By Michael Fisher | February 19, 2014 4:09 PM
Confession time: I’ve destroyed a review unit or two in my day.
I lost a brand-new LG flagship in the back of a cab once. During a durability test late last year, I did enough damage to an LG G Flex that we ended up having to buy the thing from Negri Electronics. And just a couple weeks back, you all saw me accidentally drown an Xperia Z1S at the tail end of a feature video.
But while most of the incidents above were excusable (the Z1S wasn’t my fault, and we were expecting to eat the cost of the G Flex anyway), my time spent with Samsung’s Galaxy S 4 Active was a different story. Because while the near-death experience I put it through was fairly predictable in retrospect, it was entirely unexpected at the time.
Picture this: it’s a pleasantly hot New England summer (you’re welcome for the mental respite from our current winter hellhole, Bostonians). Yours truly has just taken delivery on a Galaxy S 4 Active review unit, and he’s decided to leverage its water-resistant capabilities to have some fun taking photos at the beach. Not the leech-strewn lake beaches favored by mountain men, nor the painted cement “sands” of the local public swimming pool, mind you: an honest-to-God Massachusetts beach. On the ocean. The Atlantic Ocean.
If you’re not nautically inclined, here’s the skinny on why the distinction between “lake/pool” and “Atlantic freakin’ Ocean” matters: salt. While the concentration of sodium chloride in the world’s oceans is apparently less than three percent, it’s enough to change its flavor profile from “refreshing” to “poison” – for humans and electronics alike. So while I was able to capture some fun shots during my time at the beach with the S 4 Active …
… I also succeeded in temporarily bricking the little blue wonder when the Atlantic Ocean penetrated the phone’s free-flood area (as designed) and the highly conductive seawater completed a few circuits in and around the area of the headphone jack (not as designed).
Fortunately for my already-dinged-up demo-device reputation, the Active was fine after I put it through a freshwater bath, and I ended up dubbing it the smartphone I’d buy if I were in the market for a Galaxy S device:
But putting the phone through that distilled-water recovery process reminded me of all the times I’d done the exact same thing a decade before, as a cell phone salesman on an island full of phone-toting boaters with butterfingers. And it got me to thinking: it’s 2014. We’ve got plenty of mobile phones, smart and dumb alike, that claim to be waterproof or water-resistant. But those claims come with a huge asterisk: only if said water is fresh.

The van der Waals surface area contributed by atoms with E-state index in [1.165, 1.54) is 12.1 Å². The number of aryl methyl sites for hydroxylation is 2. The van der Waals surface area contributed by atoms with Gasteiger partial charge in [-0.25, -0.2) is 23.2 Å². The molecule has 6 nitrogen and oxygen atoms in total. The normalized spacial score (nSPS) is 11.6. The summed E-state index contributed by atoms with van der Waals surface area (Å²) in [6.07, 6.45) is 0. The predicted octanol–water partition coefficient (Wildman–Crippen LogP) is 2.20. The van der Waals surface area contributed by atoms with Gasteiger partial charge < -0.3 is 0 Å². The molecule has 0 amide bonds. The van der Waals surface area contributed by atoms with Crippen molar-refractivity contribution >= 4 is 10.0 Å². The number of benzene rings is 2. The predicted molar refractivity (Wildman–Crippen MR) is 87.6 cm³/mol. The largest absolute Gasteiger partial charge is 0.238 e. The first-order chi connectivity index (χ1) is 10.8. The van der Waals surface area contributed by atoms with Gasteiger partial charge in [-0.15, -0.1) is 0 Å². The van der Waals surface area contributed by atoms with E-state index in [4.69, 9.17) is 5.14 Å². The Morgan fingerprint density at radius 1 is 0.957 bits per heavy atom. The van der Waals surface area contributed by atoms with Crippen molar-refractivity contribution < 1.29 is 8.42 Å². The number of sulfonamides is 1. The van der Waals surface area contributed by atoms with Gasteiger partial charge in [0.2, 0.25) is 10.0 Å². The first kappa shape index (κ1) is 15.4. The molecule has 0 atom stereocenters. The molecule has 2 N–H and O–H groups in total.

Bearing that in mind, take a gander at this handy Connexions graphic showing the ratio of fresh water to salt water on our planet:
Look, I get it: this isn’t an easy thing. For those who don’t live in coastal regions, swimming pools and freshwater lakes and rivers provide the primary venues for summertime fun – and aquatic smartphone mishaps. It absolutely makes sense to cater to this market by creating devices that can withstand fresh water exposure. And the challenges facing those who would combat the salt water dilemma aren’t imaginary. In contrast to fresh water, seawater is electrically conductive and hugely corrosive. This excerpt from a Popular Science article on hurricane damage speaks to salt’s effects on city infrastructure, but it’s easy to see why a smartphone’s internals would suffer similarly:
Salt has chemical properties that make it react with, and alter the composition of, iron, steel, zinc, concrete, wire insulation, and more–nearly all the building blocks of the manmade environment. It not only corrodes wires that can transmit electricity, it also conducts a charge itself, which means that it can both wear away our safety insulations, causing outages, and increase the chance of an accidental shock. When coated with salt, metal can transfer a jolt, too.
My objection lies in stopping our progress there. In saying “this is too hard, so we’re not going further.” At one time, water-resistant phones were a pretty improbable development to begin with – as were smartphones in general. There’s no reason, with 40% of this country’s population living on the shoreline, that manufacturers can’t find a way to make a smartphone with the svelte dimensions of Sony’s Xperia line that also happens to be ocean-proof.
While everyone hates the port covers on that particular line, they may hold the key to achieving salt-water invulnerability. That’s because they rely on the old-school method of preventing water damage: keeping fluids outside of the smartphone body entirely. It may not have the futuristic pizazz of molecule-thin nanocoatings that allow a phone to free flood with no ill effects, but it gets the job done in the simplest manner possible. The only catch is that everyone hates dealing with the gasket-packing hatches that approach requires.
Even if we had to learn to live with port covers, though, I contend that the inconvenience would be worth it. At least to those of us who can’t resist the siren song of the sea. Especially if it meant avoiding the added cost and hassle of a phone case.
Wondering what all the fuss is about when it comes to waterproof smartphones? Find out how much we missed our Galaxy S 4 Active once we sent it back, and then check out our examination of the world’s best underwater smartphone camera in our Xperia Z1S camera test!